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You Are Not Alone

Found some interesting info regarding sales, sales management and sales processes I thought I would share, particularly for those of you who are sales managers.


During the months of March and April 2004 the Sales Activator Company partnered with Nightingale Conant to conduct research designed to identify areas of concern to companies engaged in the retail sales business. The study focused on their sales and sales management process. They conducted this research with 2,663 companies in the U.S. and Europe. 80% of the companies were from the U.S., the balance European.
  • 82.29% of the companies said they were not following the sales processes currently in place.


  • 41.48% indicated their salespeople were performing below expectation


  • 8.13% of salespeople were described as consistent peak performers


  • 90.47% said salespeople failed to maintain a proper balance between prospecting, presentation, negotiation and business management


  • 41.89% train on a sporadic basis


  • 25.32% were not currently engaged in ongoing training


  • 22.36% train weekly


  • 10.43% train monthly


  • 52.34% of sales management say they are too busy or do not have time to train

Is it then any wonder why these companies said their problems relating to sales were lack of direction, missed sales opportunities, discouraged salespeople, turnover and lowered profit expectations? - by Masteri5
Is it then any wonder why these companies said their problems relating to sales were lack of direction, missed sales opportunities, discouraged salespeople, turnover and lowered profit expectations?
What's the solution? - by AZBroker
AzBroker

Hopefully there will be input from many different sources to help answer your question.

There are 9 areas mentioned in the original research, each expressed as a percentage. Maybe the members of the forum can list which item and a possible solution. Maybe with collective thought we can answer the "why" of each. - by Masteri5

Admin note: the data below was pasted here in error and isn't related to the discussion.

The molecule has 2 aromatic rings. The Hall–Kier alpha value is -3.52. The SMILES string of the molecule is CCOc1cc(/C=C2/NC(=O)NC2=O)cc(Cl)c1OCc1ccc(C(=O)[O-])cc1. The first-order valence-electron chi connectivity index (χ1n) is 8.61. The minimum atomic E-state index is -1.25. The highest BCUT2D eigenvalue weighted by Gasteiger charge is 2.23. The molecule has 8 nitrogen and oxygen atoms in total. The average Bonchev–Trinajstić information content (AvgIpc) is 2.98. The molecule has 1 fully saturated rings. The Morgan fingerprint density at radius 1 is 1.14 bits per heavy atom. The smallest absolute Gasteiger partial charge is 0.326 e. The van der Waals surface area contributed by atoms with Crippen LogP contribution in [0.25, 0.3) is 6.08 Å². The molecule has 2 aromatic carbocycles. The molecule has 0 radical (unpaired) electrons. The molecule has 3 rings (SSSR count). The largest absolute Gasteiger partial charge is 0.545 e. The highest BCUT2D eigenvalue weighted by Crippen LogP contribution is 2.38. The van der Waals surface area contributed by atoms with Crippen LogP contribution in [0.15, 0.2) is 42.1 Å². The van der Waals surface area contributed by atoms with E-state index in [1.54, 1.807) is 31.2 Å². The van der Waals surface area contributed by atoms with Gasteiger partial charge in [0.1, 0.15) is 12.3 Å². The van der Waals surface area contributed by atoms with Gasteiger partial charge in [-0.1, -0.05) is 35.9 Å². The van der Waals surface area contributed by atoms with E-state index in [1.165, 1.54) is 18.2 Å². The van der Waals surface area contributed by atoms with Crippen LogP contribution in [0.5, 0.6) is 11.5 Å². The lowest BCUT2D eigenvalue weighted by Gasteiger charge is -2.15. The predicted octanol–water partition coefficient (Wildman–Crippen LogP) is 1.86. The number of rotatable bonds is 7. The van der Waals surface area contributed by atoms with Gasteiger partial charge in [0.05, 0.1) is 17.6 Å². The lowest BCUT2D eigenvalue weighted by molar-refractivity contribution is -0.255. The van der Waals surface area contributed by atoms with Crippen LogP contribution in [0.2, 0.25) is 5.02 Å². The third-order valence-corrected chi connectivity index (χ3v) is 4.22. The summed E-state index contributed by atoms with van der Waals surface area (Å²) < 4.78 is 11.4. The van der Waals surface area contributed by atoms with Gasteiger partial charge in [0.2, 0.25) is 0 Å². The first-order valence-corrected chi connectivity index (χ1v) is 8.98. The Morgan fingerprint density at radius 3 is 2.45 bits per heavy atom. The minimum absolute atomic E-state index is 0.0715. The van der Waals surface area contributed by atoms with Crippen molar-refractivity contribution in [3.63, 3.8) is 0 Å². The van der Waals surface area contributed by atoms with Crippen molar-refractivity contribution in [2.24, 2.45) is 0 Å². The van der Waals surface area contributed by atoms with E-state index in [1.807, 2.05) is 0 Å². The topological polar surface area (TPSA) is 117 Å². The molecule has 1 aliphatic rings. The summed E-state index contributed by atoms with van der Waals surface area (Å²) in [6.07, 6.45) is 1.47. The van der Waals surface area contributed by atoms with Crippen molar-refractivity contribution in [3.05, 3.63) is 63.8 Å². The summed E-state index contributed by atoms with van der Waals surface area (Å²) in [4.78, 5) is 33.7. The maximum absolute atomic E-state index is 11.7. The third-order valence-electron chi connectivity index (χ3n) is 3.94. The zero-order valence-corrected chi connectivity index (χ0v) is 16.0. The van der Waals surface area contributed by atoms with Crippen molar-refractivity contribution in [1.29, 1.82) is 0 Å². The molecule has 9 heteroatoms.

Would it be fair to say that the problem for each of these areas involves commitment? - by AZBroker
AZBroker

Commitment...I have to say that word is so loosely thrown about I am not certain people really understand what it is. I have something I have carried with me for over 20 years about commitment that was written by the German philosopher Goethe.

It is a great read for anyone in sales. Also, your post to my other thread about fear of success. Read this and then consider what might be keeping you from operating the successful franchise you talked about.

Best of luck as always...

--------------------------------------------------------------------------------

Until one is committed, there is hesitancy, the chance to draw back, always ineffectiveness, concerning all acts of initiative [and creation]. There is one elementary truth the ignorance of which kills countless ideas and splendid plans; that the moment one definitely commits oneself, then providence moves too. All sorts of things occur to help one that would never otherwise have occurred. A whole stream of events issues from the decision, raising in one's favour all manner of unforeseen incidents and meetings and material assistance which no man could have dreamed would have come his way.

Whatever you can do or dream, you can begin it. Boldness has genius, power and magic in it. Begin it now.
Johann Wolfgang Von Goethe

I did not answer your original question. I will do so in another post due to the length of this one. - by Masteri5
AZBroker

Back to your original question about each of these areas. I think the simple answer is certainly "YES". If you look at each area someone, somewhere needs to make a commitment to correcting the deficiency. The problem is that many people in sales use the "ready, shoot, aim" approach to problem solving.

They try to cure before they diagnose.
They schedule more meetings without thought to meeting effectiveness.
They tell their people they are not performing up to standard without offering suggestions for improvement.

The list continues. I would like to see what others here contribute...we can all learn something. - by Masteri5
Great day all,

My name is Miichael Coritsidis and I am a Job Ready Strategist/Motivational Speaker/Life Improvement Coach and I feature my "The Seven Steps to Employment Success System."

In ancient war times there was a Greek General who landed his warriors by ship on an island to face and fight an enemy. To make sure that his warriors would not turn, run and retreat back to the ships but stay and fight, the wise General burned all his ships. His warriors now, had a choice to make, fight and win or not fight and be killed. Which do you think they chose?;sm

Question: Are you willing to burn your ships to succeed?

michaelc. - by job ready strategist
Question: Are you willing to burn your ships to succeed?
I'm not seeing the connection between your post and this thread Michael. What did I miss? - by AZBroker